Cleaning up the fleece can add profit to the pocket |

Cleaning up the fleece can add profit to the pocket

Teresa Clark
For Tri-State Livestock News
This SDSU shearer training class is limited to 12 students resulting in no more than two students per instructor. Staff photo

Spending 30 seconds cleaning up a fleece after shearing can add 10 cents a pound. If a fleece averages 12-13 pounds, a producer can add $1.30 to his pocket in just 30 seconds. However, 95 percent of producers in the US will still just take what they can get.

Cody Chambliss, a sheep producer who runs 600 head Merino ewes near Geddes, South Dakota, tells producers that cleaning each fleece is well worth it. “If I didn’t take that extra time on my Merino fleeces, I would lose 50-55 cents a pound, which would be at least $15 a fleece,” he says. Merinos are one of the finest wool breeds of sheep in the world, and their wool is considered quite valuable.

Depending upon the market, Chambliss sees producers gaining 15-20 cents a pound just by handling the wool properly. “Wool is paid by yield, cleanliness, length and micron,” he explains. “My goal is to change people’s perception that their wool is worth nothing. Many people don’t do a good job preparing their wool because there isn’t a buyer or market in some areas,” he says.

Chambliss says the Merinos will consistently return $30 a head for their wool, which he figures is equivalent to roughly a third of his costs each year. “Coarser wools aren’t worth as much, but they can still return $8-$10 a head after shearing costs are taken out,” he adds.

The first step in making more from wool is putting down some type of floor for the shearers to use. “When a sheep hits the shearing floor, the first thing a producer should do is throw a tarp down or some plywood,” Chambliss explains. “Don’t use a blue poly tarp or a brown tarp, because poly will contaminate the wool,” he says. “I use an old tarp off a grain semi. A concrete floor works well, too, but make sure and sweep it off before they start shearing,” he notes. “Also, don’t use a broom while they are shearing. It will contaminate the wool with poly.”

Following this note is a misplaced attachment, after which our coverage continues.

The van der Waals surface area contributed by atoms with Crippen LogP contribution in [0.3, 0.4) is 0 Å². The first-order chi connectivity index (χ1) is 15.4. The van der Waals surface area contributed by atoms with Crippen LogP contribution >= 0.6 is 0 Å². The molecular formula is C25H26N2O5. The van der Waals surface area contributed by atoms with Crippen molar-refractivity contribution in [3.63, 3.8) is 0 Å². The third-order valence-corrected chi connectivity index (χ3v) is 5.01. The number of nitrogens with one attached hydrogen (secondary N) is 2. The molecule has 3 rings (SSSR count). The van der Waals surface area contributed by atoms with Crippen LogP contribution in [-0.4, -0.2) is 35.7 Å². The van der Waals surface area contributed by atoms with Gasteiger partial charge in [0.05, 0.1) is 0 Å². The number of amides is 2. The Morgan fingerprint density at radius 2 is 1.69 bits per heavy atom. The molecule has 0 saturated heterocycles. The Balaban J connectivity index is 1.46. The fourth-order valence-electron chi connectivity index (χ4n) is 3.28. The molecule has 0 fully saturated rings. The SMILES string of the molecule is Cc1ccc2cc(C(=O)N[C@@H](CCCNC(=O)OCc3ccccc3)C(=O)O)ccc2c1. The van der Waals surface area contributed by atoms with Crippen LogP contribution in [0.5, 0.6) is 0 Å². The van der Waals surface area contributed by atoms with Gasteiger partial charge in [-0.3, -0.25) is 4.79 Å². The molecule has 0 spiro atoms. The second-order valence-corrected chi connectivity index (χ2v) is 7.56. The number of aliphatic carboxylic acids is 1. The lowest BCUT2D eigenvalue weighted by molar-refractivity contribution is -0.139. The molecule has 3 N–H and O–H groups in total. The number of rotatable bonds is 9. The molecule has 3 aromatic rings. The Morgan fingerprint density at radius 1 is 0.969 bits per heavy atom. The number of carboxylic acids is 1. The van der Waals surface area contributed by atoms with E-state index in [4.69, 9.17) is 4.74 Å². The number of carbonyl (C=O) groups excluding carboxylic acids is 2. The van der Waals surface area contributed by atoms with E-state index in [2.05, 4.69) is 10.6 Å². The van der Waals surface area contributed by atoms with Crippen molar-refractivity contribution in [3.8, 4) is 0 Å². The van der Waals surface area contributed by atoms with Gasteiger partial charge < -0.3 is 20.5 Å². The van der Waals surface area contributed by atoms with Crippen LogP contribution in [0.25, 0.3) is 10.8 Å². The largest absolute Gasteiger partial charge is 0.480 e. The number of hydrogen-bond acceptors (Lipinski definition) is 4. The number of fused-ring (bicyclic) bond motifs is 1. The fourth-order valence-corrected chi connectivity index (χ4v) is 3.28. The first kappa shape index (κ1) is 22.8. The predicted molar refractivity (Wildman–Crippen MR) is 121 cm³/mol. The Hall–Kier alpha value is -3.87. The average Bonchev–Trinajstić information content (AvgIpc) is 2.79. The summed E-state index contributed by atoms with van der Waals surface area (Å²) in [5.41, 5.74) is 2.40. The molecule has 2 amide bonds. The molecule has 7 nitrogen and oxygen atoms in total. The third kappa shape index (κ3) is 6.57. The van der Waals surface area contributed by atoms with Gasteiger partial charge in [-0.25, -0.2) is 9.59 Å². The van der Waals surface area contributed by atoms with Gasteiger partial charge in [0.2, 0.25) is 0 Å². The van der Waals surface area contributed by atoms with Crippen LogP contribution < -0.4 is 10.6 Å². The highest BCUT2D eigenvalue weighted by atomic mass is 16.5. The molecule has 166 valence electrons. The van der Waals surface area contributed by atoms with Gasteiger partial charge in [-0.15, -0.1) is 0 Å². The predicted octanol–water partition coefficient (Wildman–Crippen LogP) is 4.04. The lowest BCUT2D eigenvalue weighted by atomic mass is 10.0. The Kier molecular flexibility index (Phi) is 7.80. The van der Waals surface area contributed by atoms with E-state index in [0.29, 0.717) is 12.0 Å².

Poly and twine can not be sorted from wool, Chambliss explains. As it goes through the mill, those fibers will go right into the garments. Poly and twine from hay bales or straw can easily become entwined in the wool. “I once saw a Pendleton blanket on a shelf for $800, and it had a line of poly right through the middle of it. That makes an $800 blanket worth $10,” he says.

Hair from the legs or butt is the biggest contaminant in wool, and it can be hard to separate. It comes from the shearer cleaning up the feet and legs and around the rear end, Chambliss says. “The dirtiest part of the fleece is the belly. That needs to be separated from the rest of the fleece. The easiest way is to ask the shearer to take the belly wool off and throw it into a side sack,” he explains. “It is always short and dirty, so it’s worth less, but it does still have value.”

Other wool that should be separated is that around the butt, because of the balls of feces and urine stains on the wool. The neck area, called the crow’s nest, right above the shoulder blade up to the top of the neck also gets contaminated from hay and dirt. “By removing the neck wool, you can increase the yield on the rest of the wool because you removed the vegetable matter,” he tells producers. “You are probably only removing a ¼ pound of wool, but you can basically add 10 cents a pound to each fleece by removing vegetable matter, belly wool, tags, urine pieces, hair, wool on the lower legs, face and cheek wool, and the armpit wool which is full of lanolin. Also remove any straw, cockle burrs or sand burrs from the fleece. Basically, remove any pieces that don’t fit,” he says. Sheep should not be bedded in straw prior to shearing. “Save that bale of straw until after they are sheared,” he recommends.

Chambliss recommends setting up something the size of a card table to put the fleece on after the shearer finishes each sheep. “You basically have about four minutes to clean up that fleece before the shearer will have the next one ready,” he says.

How the sheep are fed and managed can also impact the quality of the fleece. Density, which is how thick or tight the wool is, can be impacted by the amount of dirt in the fleece. “I would recommend keeping dust and blowing dirt down in the pens,” he explains. “If you grind hay, don’t do it near them, and try to find a way to feed besides using a bale feeder.”

Producers should also set up a consistent schedule to shear their sheep. While most producers like to shear before lambing, not everyone does, Chambliss says. “What I would recommend is shearing them every 11 months, and keeping it on schedule,” he explains.

For his own flock, Chambliss takes away water the night before shearing. He doesn’t recommend feeding them the morning of shearing. “Some people won’t agree with me, but I’ve found that holding back water prevents urine on the shearing floor. If you don’t feed them that morning, it reduces the amount of feces on the floor,” he explains. Chambliss uses a leaf rake, rather than a broom, to clean up after the sheep.